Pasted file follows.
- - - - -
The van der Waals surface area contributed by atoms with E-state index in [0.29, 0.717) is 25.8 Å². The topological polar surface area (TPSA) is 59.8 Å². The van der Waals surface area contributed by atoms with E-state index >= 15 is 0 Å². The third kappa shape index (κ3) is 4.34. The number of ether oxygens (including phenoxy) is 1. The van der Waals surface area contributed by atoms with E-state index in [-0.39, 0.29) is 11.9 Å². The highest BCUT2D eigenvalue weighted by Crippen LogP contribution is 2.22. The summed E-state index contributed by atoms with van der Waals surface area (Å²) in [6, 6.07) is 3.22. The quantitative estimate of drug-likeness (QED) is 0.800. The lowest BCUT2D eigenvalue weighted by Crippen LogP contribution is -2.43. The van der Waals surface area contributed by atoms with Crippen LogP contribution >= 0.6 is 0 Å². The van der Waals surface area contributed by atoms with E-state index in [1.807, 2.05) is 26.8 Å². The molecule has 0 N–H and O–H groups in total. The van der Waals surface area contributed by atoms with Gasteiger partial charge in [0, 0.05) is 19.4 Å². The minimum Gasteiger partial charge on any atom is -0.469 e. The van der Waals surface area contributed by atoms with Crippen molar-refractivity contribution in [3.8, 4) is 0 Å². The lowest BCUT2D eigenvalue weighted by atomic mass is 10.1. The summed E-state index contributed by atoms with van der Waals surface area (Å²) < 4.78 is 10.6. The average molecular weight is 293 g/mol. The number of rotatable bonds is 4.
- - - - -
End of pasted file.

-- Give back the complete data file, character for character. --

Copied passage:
The van der Waals surface area contributed by atoms with E-state index in [0.29, 0.717) is 25.8 Å². The topological polar surface area (TPSA) is 59.8 Å². The van der Waals surface area contributed by atoms with E-state index >= 15 is 0 Å². The third kappa shape index (κ3) is 4.34. The number of ether oxygens (including phenoxy) is 1. The van der Waals surface area contributed by atoms with E-state index in [-0.39, 0.29) is 11.9 Å². The highest BCUT2D eigenvalue weighted by Crippen LogP contribution is 2.22. The summed E-state index contributed by atoms with van der Waals surface area (Å²) in [6, 6.07) is 3.22. The quantitative estimate of drug-likeness (QED) is 0.800. The lowest BCUT2D eigenvalue weighted by Crippen LogP contribution is -2.43. The van der Waals surface area contributed by atoms with Crippen LogP contribution >= 0.6 is 0 Å². The van der Waals surface area contributed by atoms with E-state index in [1.807, 2.05) is 26.8 Å². The molecule has 0 N–H and O–H groups in total. The van der Waals surface area contributed by atoms with Gasteiger partial charge in [0, 0.05) is 19.4 Å². The minimum Gasteiger partial charge on any atom is -0.469 e. The van der Waals surface area contributed by atoms with Crippen molar-refractivity contribution in [3.8, 4) is 0 Å². The lowest BCUT2D eigenvalue weighted by atomic mass is 10.1. The summed E-state index contributed by atoms with van der Waals surface area (Å²) < 4.78 is 10.6. The average molecular weight is 293 g/mol. The number of rotatable bonds is 4.